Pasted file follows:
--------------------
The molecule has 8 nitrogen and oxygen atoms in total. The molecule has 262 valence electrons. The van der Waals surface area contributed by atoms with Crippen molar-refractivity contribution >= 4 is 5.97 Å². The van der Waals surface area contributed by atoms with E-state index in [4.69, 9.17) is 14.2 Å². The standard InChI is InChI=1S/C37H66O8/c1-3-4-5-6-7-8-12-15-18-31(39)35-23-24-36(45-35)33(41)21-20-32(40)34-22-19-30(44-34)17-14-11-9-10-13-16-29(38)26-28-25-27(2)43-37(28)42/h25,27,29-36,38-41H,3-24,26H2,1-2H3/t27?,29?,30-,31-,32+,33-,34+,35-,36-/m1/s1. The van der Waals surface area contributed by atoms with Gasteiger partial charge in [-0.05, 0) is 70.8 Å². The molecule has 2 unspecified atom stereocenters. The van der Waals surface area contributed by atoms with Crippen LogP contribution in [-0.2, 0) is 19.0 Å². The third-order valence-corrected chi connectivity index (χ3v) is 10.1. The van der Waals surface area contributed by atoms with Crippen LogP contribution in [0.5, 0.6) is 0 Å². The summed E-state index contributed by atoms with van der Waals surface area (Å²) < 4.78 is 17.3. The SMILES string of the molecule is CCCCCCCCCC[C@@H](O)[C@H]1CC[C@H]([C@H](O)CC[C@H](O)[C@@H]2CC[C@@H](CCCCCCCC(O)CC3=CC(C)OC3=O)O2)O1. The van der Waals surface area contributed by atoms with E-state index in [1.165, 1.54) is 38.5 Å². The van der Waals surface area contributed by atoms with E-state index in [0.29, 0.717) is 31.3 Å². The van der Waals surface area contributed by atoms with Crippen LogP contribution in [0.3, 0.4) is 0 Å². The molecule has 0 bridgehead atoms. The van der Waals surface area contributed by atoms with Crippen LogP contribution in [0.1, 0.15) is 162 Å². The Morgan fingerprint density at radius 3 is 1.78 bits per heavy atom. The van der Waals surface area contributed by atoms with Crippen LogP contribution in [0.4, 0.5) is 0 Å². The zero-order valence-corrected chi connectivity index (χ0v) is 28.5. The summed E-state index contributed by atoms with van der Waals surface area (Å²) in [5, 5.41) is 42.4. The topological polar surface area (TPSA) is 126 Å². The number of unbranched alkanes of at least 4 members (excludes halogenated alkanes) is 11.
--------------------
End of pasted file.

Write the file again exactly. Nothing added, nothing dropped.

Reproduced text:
The molecule has 8 nitrogen and oxygen atoms in total. The molecule has 262 valence electrons. The van der Waals surface area contributed by atoms with Crippen molar-refractivity contribution >= 4 is 5.97 Å². The van der Waals surface area contributed by atoms with E-state index in [4.69, 9.17) is 14.2 Å². The standard InChI is InChI=1S/C37H66O8/c1-3-4-5-6-7-8-12-15-18-31(39)35-23-24-36(45-35)33(41)21-20-32(40)34-22-19-30(44-34)17-14-11-9-10-13-16-29(38)26-28-25-27(2)43-37(28)42/h25,27,29-36,38-41H,3-24,26H2,1-2H3/t27?,29?,30-,31-,32+,33-,34+,35-,36-/m1/s1. The van der Waals surface area contributed by atoms with Gasteiger partial charge in [-0.05, 0) is 70.8 Å². The molecule has 2 unspecified atom stereocenters. The van der Waals surface area contributed by atoms with Crippen LogP contribution in [-0.2, 0) is 19.0 Å². The third-order valence-corrected chi connectivity index (χ3v) is 10.1. The van der Waals surface area contributed by atoms with Crippen LogP contribution in [0.5, 0.6) is 0 Å². The summed E-state index contributed by atoms with van der Waals surface area (Å²) < 4.78 is 17.3. The SMILES string of the molecule is CCCCCCCCCC[C@@H](O)[C@H]1CC[C@H]([C@H](O)CC[C@H](O)[C@@H]2CC[C@@H](CCCCCCCC(O)CC3=CC(C)OC3=O)O2)O1. The van der Waals surface area contributed by atoms with E-state index in [1.165, 1.54) is 38.5 Å². The van der Waals surface area contributed by atoms with E-state index in [0.29, 0.717) is 31.3 Å². The van der Waals surface area contributed by atoms with Crippen LogP contribution in [0.3, 0.4) is 0 Å². The molecule has 0 bridgehead atoms. The van der Waals surface area contributed by atoms with Crippen LogP contribution in [0.1, 0.15) is 162 Å². The Morgan fingerprint density at radius 3 is 1.78 bits per heavy atom. The van der Waals surface area contributed by atoms with Crippen LogP contribution in [0.4, 0.5) is 0 Å². The zero-order valence-corrected chi connectivity index (χ0v) is 28.5. The summed E-state index contributed by atoms with van der Waals surface area (Å²) in [5, 5.41) is 42.4. The topological polar surface area (TPSA) is 126 Å². The number of unbranched alkanes of at least 4 members (excludes halogenated alkanes) is 11.